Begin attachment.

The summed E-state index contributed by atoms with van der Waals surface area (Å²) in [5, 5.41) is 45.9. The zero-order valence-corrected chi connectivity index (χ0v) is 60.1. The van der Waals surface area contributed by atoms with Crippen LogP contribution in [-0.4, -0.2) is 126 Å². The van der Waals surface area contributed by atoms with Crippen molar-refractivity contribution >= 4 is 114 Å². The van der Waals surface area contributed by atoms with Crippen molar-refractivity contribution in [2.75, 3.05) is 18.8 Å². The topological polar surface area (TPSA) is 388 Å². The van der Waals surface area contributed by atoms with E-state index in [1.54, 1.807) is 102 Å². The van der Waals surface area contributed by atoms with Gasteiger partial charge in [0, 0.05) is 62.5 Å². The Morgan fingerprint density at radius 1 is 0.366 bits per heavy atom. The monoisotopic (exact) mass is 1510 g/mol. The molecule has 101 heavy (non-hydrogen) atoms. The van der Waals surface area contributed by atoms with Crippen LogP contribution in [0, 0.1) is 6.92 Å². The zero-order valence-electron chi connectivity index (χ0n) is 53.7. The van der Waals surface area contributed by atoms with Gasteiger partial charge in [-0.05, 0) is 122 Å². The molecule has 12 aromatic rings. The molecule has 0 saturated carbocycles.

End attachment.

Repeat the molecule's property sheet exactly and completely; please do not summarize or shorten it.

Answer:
The summed E-state index contributed by atoms with van der Waals surface area (Å²) in [5, 5.41) is 45.9. The zero-order valence-corrected chi connectivity index (χ0v) is 60.1. The van der Waals surface area contributed by atoms with Crippen LogP contribution in [-0.4, -0.2) is 126 Å². The van der Waals surface area contributed by atoms with Crippen molar-refractivity contribution >= 4 is 114 Å². The van der Waals surface area contributed by atoms with Crippen molar-refractivity contribution in [2.75, 3.05) is 18.8 Å². The topological polar surface area (TPSA) is 388 Å². The van der Waals surface area contributed by atoms with E-state index in [1.54, 1.807) is 102 Å². The van der Waals surface area contributed by atoms with Gasteiger partial charge in [0, 0.05) is 62.5 Å². The Morgan fingerprint density at radius 1 is 0.366 bits per heavy atom. The monoisotopic (exact) mass is 1510 g/mol. The molecule has 101 heavy (non-hydrogen) atoms. The van der Waals surface area contributed by atoms with Crippen LogP contribution in [0, 0.1) is 6.92 Å². The zero-order valence-electron chi connectivity index (χ0n) is 53.7. The van der Waals surface area contributed by atoms with Gasteiger partial charge in [-0.05, 0) is 122 Å². The molecule has 12 aromatic rings. The molecule has 0 saturated carbocycles.